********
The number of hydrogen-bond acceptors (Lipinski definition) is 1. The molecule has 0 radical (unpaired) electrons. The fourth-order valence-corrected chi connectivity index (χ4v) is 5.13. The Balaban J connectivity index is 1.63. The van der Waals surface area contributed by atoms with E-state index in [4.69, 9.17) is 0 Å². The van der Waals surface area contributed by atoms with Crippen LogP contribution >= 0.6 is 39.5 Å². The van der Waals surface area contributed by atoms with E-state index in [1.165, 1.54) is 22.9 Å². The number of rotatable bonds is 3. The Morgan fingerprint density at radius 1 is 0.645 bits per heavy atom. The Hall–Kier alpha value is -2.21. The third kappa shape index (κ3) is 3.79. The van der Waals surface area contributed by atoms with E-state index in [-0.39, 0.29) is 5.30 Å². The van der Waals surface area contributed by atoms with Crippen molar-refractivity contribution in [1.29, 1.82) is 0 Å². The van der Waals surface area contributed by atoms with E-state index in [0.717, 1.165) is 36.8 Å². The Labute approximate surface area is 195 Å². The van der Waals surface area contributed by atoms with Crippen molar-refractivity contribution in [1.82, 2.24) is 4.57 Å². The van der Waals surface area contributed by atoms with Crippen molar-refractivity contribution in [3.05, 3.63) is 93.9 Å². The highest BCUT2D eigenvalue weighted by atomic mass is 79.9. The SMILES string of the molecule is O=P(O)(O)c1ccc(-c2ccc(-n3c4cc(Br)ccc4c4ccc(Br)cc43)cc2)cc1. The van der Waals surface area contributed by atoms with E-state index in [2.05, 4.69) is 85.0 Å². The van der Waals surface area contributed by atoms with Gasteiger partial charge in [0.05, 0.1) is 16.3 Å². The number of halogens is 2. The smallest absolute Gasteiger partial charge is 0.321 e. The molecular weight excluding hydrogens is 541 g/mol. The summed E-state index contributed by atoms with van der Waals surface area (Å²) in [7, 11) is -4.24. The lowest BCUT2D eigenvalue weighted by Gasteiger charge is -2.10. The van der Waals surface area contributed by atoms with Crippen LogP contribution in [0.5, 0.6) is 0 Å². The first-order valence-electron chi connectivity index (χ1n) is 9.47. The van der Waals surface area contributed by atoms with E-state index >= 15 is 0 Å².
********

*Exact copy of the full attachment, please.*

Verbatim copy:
The number of hydrogen-bond acceptors (Lipinski definition) is 1. The molecule has 0 radical (unpaired) electrons. The fourth-order valence-corrected chi connectivity index (χ4v) is 5.13. The Balaban J connectivity index is 1.63. The van der Waals surface area contributed by atoms with E-state index in [4.69, 9.17) is 0 Å². The van der Waals surface area contributed by atoms with Crippen LogP contribution >= 0.6 is 39.5 Å². The van der Waals surface area contributed by atoms with E-state index in [1.165, 1.54) is 22.9 Å². The number of rotatable bonds is 3. The Morgan fingerprint density at radius 1 is 0.645 bits per heavy atom. The Hall–Kier alpha value is -2.21. The third kappa shape index (κ3) is 3.79. The van der Waals surface area contributed by atoms with E-state index in [-0.39, 0.29) is 5.30 Å². The van der Waals surface area contributed by atoms with Crippen molar-refractivity contribution in [1.29, 1.82) is 0 Å². The van der Waals surface area contributed by atoms with E-state index in [0.717, 1.165) is 36.8 Å². The Labute approximate surface area is 195 Å². The van der Waals surface area contributed by atoms with Crippen molar-refractivity contribution in [1.82, 2.24) is 4.57 Å². The van der Waals surface area contributed by atoms with Crippen molar-refractivity contribution in [3.05, 3.63) is 93.9 Å². The highest BCUT2D eigenvalue weighted by atomic mass is 79.9. The SMILES string of the molecule is O=P(O)(O)c1ccc(-c2ccc(-n3c4cc(Br)ccc4c4ccc(Br)cc43)cc2)cc1. The van der Waals surface area contributed by atoms with E-state index in [2.05, 4.69) is 85.0 Å². The van der Waals surface area contributed by atoms with Gasteiger partial charge in [0.05, 0.1) is 16.3 Å². The number of halogens is 2. The smallest absolute Gasteiger partial charge is 0.321 e. The molecular weight excluding hydrogens is 541 g/mol. The summed E-state index contributed by atoms with van der Waals surface area (Å²) in [7, 11) is -4.24. The lowest BCUT2D eigenvalue weighted by Gasteiger charge is -2.10. The van der Waals surface area contributed by atoms with Crippen LogP contribution in [0.5, 0.6) is 0 Å². The first-order valence-electron chi connectivity index (χ1n) is 9.47. The van der Waals surface area contributed by atoms with E-state index >= 15 is 0 Å².